National Emblem of the Democratic People's Republic of Korea
ArmigerDemocratic People's Republic of Korea
MottoDemocratic People's Republic of Korea
Earlier version(s)July 1948, September 1948
National Emblem of the Democratic People's Republic of Korea
조선민주주의인민공화국의 국장
Revised RomanizationJoseonminjujuuiinmingonghwagugui gukjang
McCune–ReischauerChosŏnminjujuŭiinmin'gonghwagugŭi kukchang

The emblem of North Korea is a national symbol adopted in 1993. Its design is modified from the former version in use from the founding of North Korea in 1948. Prominent features on the emblem are a red star, a hydroelectric plant (the Sup'ung dam) and Mount Paektu. The design bears similarities to the emblem of the Soviet Union and other emblems of the socialist heraldic style.

Prior to the establishment of the North Korean state, two former versions were in use from 1945 to 1947.


During the Liberation of Korea in 1945 by the Allies, Northern Korea had no emblem although the emblem of the People's Republic of Korea was used from 1945 to 1946. The first equivalent of an emblem appeared on January 1, 1946, printed below a speech of Kim Il-sung in the newspaper Chŏngro. It features the Korean Peninsula surrounded by a pattern of ribbons and wheat identical to that of the Soviet State Emblem. This was the only time it was ever used, and between 1946 and 1948 a simple outline of the peninsula was displayed in its place. This was intended to signal that the North and the South are one country.[1]

However, in July 1948 as the division of Korea loomed, North Korea adopted its first constitution. This constitution defined the North Korean emblem, but the emblem was in use for only two months. It features a furnace, as opposed to a hydroelectric plant on later designs.[1]

On September 9, 1948, the Democratic People's Republic of Korea was declared and a new emblem adopted. The chosen motif, the Sup'ung hydroelectric plant, was built by the Japanese during their colonial rule over the Korean Peninsula, and as such could be not comfortable as symbol of national pride for Koreans. However, North Korean sources claim that Kim Il-sung was behind the design. In 1993, the emblem was further amended to feature Mount Paektu. The mountain is an important symbol of power and legitimacy of the Kim dynasty in North Korean propaganda,[1] and is especially identified with Kim Jong-il because it is the official place of his birth. The adoption of that symbol testified to the rise of his status.[2]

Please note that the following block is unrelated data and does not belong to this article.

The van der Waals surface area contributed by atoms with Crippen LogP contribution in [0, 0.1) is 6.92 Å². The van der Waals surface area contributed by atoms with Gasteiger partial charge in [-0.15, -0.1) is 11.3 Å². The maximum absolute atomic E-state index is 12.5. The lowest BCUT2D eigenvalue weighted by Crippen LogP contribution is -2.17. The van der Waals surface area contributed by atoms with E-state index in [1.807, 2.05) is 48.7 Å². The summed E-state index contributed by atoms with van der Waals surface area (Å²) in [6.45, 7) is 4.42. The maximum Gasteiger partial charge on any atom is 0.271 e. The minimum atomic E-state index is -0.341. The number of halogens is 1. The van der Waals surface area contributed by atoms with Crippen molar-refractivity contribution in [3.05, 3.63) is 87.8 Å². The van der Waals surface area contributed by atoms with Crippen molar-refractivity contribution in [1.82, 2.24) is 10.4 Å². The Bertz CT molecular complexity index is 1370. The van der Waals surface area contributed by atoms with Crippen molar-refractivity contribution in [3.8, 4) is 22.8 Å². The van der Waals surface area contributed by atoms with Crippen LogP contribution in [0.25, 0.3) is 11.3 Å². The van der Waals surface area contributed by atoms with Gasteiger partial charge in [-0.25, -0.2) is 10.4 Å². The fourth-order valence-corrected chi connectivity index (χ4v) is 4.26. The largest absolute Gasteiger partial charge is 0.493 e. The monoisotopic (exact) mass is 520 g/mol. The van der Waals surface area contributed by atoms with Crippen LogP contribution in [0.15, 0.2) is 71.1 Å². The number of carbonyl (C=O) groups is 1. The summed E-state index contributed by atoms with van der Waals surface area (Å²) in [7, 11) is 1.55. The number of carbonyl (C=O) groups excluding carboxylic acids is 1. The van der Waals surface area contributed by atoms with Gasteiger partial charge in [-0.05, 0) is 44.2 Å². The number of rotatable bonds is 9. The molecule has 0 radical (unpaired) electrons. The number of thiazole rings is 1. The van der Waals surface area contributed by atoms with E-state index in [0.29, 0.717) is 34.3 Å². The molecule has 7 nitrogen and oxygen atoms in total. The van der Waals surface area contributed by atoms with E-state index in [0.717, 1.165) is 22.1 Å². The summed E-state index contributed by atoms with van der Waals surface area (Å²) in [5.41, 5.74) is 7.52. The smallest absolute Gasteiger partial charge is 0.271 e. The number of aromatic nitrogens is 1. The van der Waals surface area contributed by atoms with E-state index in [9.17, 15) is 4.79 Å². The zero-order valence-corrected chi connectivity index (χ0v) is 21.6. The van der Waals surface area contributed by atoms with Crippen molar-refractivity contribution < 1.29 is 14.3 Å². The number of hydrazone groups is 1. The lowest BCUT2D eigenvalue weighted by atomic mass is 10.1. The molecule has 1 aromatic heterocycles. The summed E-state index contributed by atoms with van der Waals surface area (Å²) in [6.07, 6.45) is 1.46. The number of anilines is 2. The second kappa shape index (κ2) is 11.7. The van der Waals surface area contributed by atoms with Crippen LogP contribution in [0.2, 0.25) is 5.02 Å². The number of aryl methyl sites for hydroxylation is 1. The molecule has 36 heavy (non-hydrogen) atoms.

The national emblem of the Democratic People's Republic of Korea bears the design of a grand hydroelectric power station under Mt. Paektu, the sacred mountain of the revolution, and the beaming light of a five-pointed red star, with ears of rice forming an oval frame, bound with a red ribbon bearing the inscription "The Democratic People’s Republic of Korea."

Article 169 of the Socialist Constitution of the Democratic People's Republic of Korea (1972, amended 2013)[3]

The emblem features the Sup'ung dam under Mount Paektu and a power line as the escutcheon. The crest is a five-pointed red star. It is supported with ears of rice, bound with a red ribbon bearing the inscription "The Democratic People's Republic of Korea" in Chosongul characters.[4]

While the design of the hydroelectric plant is generic in appearance,[5] its identity is given away by the fact that Sup'ung was the only power station of its kind at the time when the emblem was designed.[1] Sup'ung was constructed by the Japanese and is located in what is today the border with the People's Republic of China. In spite of the uncomfortable reference to colonial infrastructure as well as foreign territory,[5] the choice of the image is not incidental and carries positive connotations. In the late 1940s, the North produced most of the electricity in the country.[6] The dam symbolizes self-sufficiency in electricity: in spring of 1948, shortly before the hydroelectric plant was added to the emblem, North Korea cut off its power network from the South.[5]

The emblem, and all of its predecessors, follows the basic socialist heraldic design that was adopted in many other countries including, which clearly indicates the relations between the communist ideology and the foundation of the country at the onset of the Cold War.[1]

See also


  1. ^ a b c d e Fyodor Tertitskiy (September 23, 2014). "The Evolution of North Korea's Coat of Arms". Daily NK. Retrieved August 2, 2015.
  2. ^ Tertitskiy, Fyodor (April 10, 2018). "What North Korea's army flags can teach us about its recent history". NK News. Retrieved September 9, 2018.
  3. ^ Socialist Constitution of the Democratic People's Republic of Korea. Amended and supplemented on April 1, Juche 102 (2013), at the Seventh Session of the Twelfth Supreme People's Assembly. Pyongyang: Foreign Languages Publishing House. 2014. p. 35. ISBN 978-9946-0-1099-1. Archived from the original (PDF) on June 8, 2016.((cite book)): CS1 maint: others (link)
  4. ^ North Korea: A Country Study. Government Printing Office. April 21, 2011. p. 196. ISBN 978-0-16-088278-4.
  5. ^ a b c Rüdiger Frank; Jim Hoare; Patrick Kölner; Susan Pares (2009). Korea Yearbook (2009): Politics, Economy and Society. Brill. pp. 122–123. ISBN 978-90-04-18019-2.
  6. ^ Oliver Hotham (May 22, 2015). "Lights out in Pyongyang? North Korea's energy crisis". NK News. Retrieved August 3, 2015.

Further reading